He also offers versatility, as while he plays nearly all his rugby at 12, he can also cover out-half – the position he predominantly played when first breaking into the Leinster team – but it’s closing in on two years since he last started a game at 10 for the province.

nick-timoney-tackles-ciaran-frawley Ciarán Frawley offers a play-making option at 12. Source: Bryan Keane/INPHO

While Frawley is enjoying another encouraging season with Leinster, he has probably suffered from a lack of exposure recently due to the series of postponements and cancellations which have affected the province.

While other, more senior members of the Leinster squad can at least fall back on past experience at Test level, Frawley – who was included in the November squad but didn’t get capped – would surely have liked a couple of Christmas interpros to try catch the eye, as he has only managed to put together three appearances for Leinster since the end of October. 

4. Conor Oliver (Connacht)

The combative back rower has enjoyed an excellent campaign with Connacht, taking his game to a new level in his second season with the province.

The former Munster player feels he’s just beginning to hit his stride out west after taking a while to adapt to a different style of rugby, but he has quickly become an important part of Andy Friend’s plans, featuring 11 times for Connacht this season, with his all-action performance in the October win against Ulster perhaps his standout display.

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conor-oliver-and-nick-timoney Conor Oliver has hit new heights with Connacht this season. Source: James Crombie/INPHO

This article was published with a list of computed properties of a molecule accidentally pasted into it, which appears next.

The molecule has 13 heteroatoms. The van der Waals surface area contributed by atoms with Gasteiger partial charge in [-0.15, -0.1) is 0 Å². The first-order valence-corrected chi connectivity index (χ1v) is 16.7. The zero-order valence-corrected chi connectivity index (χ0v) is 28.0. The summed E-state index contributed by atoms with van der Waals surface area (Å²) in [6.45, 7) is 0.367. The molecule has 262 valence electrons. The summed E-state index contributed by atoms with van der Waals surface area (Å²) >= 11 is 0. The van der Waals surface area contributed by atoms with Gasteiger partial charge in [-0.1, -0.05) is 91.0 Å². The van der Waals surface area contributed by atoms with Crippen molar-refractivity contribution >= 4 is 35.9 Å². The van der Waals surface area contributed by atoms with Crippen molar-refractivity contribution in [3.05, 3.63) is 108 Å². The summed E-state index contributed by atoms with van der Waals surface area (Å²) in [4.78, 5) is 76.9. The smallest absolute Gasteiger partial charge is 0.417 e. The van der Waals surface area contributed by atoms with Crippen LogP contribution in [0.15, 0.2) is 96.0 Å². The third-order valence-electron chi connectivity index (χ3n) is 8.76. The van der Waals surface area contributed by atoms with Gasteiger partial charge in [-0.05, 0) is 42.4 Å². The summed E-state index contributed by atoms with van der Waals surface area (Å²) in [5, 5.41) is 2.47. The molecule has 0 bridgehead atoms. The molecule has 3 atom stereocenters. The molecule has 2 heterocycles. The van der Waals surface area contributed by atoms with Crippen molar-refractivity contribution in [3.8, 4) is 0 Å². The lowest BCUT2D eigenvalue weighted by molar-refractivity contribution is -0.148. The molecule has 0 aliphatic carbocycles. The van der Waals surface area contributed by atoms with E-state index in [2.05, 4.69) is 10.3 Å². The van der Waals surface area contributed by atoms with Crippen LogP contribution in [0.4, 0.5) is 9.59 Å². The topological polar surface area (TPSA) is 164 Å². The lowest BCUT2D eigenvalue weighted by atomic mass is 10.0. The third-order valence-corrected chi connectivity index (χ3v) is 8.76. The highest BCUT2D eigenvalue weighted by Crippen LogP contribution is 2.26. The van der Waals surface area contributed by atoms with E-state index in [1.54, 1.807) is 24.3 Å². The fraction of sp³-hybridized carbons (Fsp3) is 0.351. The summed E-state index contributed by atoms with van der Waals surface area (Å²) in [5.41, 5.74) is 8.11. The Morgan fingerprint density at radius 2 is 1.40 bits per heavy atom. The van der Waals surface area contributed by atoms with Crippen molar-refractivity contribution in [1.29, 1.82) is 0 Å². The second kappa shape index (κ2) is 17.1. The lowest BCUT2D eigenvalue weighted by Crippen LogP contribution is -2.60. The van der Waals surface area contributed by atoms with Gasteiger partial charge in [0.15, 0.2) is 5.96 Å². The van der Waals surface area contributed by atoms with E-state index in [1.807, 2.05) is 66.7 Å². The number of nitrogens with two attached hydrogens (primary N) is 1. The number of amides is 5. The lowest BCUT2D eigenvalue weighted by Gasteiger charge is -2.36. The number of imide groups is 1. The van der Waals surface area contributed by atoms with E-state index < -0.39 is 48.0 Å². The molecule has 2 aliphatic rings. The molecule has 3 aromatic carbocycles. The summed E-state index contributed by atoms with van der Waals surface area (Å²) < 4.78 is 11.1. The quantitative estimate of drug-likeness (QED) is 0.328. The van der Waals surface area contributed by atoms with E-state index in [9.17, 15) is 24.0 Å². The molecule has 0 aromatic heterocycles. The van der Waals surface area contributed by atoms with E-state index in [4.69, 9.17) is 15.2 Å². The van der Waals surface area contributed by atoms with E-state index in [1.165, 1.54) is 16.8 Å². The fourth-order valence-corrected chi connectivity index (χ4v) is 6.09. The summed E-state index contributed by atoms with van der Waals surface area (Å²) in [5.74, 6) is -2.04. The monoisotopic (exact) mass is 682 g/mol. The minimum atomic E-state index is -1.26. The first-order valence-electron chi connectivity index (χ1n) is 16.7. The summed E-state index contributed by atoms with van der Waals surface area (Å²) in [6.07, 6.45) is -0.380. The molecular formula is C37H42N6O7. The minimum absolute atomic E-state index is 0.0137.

At 26 years of age, time is still on Oliver’s side when it comes to international rugby, but the high level of competition in the back row stocks will always make it difficult to take that next step in his career, with Josh van der Flier looking nailed on as Ireland’s starting openside for the time being, and Peter O’Mahony and Nick Timoney pushing for a spot on the bench.

5. Ross Molony (Leinster)

Perhaps not as close to making the cut as some of the players mentioned above, but Molony is currently delivering some of the best rugby of his career, and like Frawley, may have had a better chance of pushing himself up the queue were it not for Leinster’s five-week hiatus.

will-muir-competes-in-the-air-with-ross-molony Ross Molony was part of the Ireland squad during the summer internationals. Source: Billy Stickland/INPHO

Molony has grown as a leader with Leinster and brings plenty of physicality, but with a mobile pack at the heart of Farrell’s plans for his Ireland team, he does not quite offer the same dynamism as some of his contemporaries in the second row, such as Leinster team-mate Ryan Baird, although his performances this season suggest this is an area he has been working on.

However, having been included in the squad for the summer internationals, Molony must have held some hope of stepping up given Iain Henderson’s ongoing injury issues – the Ulster lock having not played since mid-December. With the in-form Tadhg Beirne, James Ryan, and Ryan Baird all included as expected, Molony’s best chance might have been to pip Ulster’s Kieran Treadwell – who could win a first cap since 2017 – while Ultan Dillane’s omission can probably be chalked down to his impending move to France. 

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Ciarán Kennedy